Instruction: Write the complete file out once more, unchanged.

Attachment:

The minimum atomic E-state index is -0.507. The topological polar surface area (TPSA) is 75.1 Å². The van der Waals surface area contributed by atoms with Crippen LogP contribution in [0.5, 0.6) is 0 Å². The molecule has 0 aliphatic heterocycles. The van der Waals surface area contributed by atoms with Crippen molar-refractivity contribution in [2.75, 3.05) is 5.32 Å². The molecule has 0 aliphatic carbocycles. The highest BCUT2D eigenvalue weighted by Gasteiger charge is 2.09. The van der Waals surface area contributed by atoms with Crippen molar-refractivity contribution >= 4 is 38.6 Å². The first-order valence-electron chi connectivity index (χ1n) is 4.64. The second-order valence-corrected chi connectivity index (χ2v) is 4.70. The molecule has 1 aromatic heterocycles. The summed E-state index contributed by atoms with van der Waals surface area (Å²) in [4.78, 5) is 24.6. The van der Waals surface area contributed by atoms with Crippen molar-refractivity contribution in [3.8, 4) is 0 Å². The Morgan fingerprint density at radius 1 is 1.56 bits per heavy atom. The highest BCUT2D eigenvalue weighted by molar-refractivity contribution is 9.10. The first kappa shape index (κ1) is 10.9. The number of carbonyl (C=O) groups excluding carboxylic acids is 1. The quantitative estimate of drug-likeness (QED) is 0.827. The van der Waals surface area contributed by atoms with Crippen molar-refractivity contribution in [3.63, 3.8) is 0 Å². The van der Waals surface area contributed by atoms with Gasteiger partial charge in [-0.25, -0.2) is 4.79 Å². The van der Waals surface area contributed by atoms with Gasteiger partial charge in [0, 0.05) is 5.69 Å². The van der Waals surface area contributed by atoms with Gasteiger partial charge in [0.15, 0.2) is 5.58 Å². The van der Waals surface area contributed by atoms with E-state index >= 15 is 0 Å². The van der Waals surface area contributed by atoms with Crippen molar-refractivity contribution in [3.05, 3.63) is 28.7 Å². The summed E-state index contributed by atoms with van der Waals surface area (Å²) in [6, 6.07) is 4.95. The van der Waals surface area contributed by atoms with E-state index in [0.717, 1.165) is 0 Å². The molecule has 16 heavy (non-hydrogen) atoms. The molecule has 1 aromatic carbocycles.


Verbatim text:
The minimum atomic E-state index is -0.507. The topological polar surface area (TPSA) is 75.1 Å². The van der Waals surface area contributed by atoms with Crippen LogP contribution in [0.5, 0.6) is 0 Å². The molecule has 0 aliphatic heterocycles. The van der Waals surface area contributed by atoms with Crippen molar-refractivity contribution in [2.75, 3.05) is 5.32 Å². The molecule has 0 aliphatic carbocycles. The highest BCUT2D eigenvalue weighted by Gasteiger charge is 2.09. The van der Waals surface area contributed by atoms with Crippen molar-refractivity contribution >= 4 is 38.6 Å². The first-order valence-electron chi connectivity index (χ1n) is 4.64. The second-order valence-corrected chi connectivity index (χ2v) is 4.70. The molecule has 1 aromatic heterocycles. The summed E-state index contributed by atoms with van der Waals surface area (Å²) in [4.78, 5) is 24.6. The van der Waals surface area contributed by atoms with Crippen molar-refractivity contribution in [3.8, 4) is 0 Å². The Morgan fingerprint density at radius 1 is 1.56 bits per heavy atom. The highest BCUT2D eigenvalue weighted by molar-refractivity contribution is 9.10. The first kappa shape index (κ1) is 10.9. The number of carbonyl (C=O) groups excluding carboxylic acids is 1. The quantitative estimate of drug-likeness (QED) is 0.827. The van der Waals surface area contributed by atoms with Crippen molar-refractivity contribution in [3.63, 3.8) is 0 Å². The van der Waals surface area contributed by atoms with Gasteiger partial charge in [-0.25, -0.2) is 4.79 Å². The van der Waals surface area contributed by atoms with Gasteiger partial charge in [0, 0.05) is 5.69 Å². The van der Waals surface area contributed by atoms with Gasteiger partial charge in [0.15, 0.2) is 5.58 Å². The van der Waals surface area contributed by atoms with E-state index >= 15 is 0 Å². The van der Waals surface area contributed by atoms with Crippen molar-refractivity contribution in [3.05, 3.63) is 28.7 Å². The summed E-state index contributed by atoms with van der Waals surface area (Å²) in [6, 6.07) is 4.95. The van der Waals surface area contributed by atoms with E-state index in [0.717, 1.165) is 0 Å². The molecule has 16 heavy (non-hydrogen) atoms. The molecule has 1 aromatic carbocycles.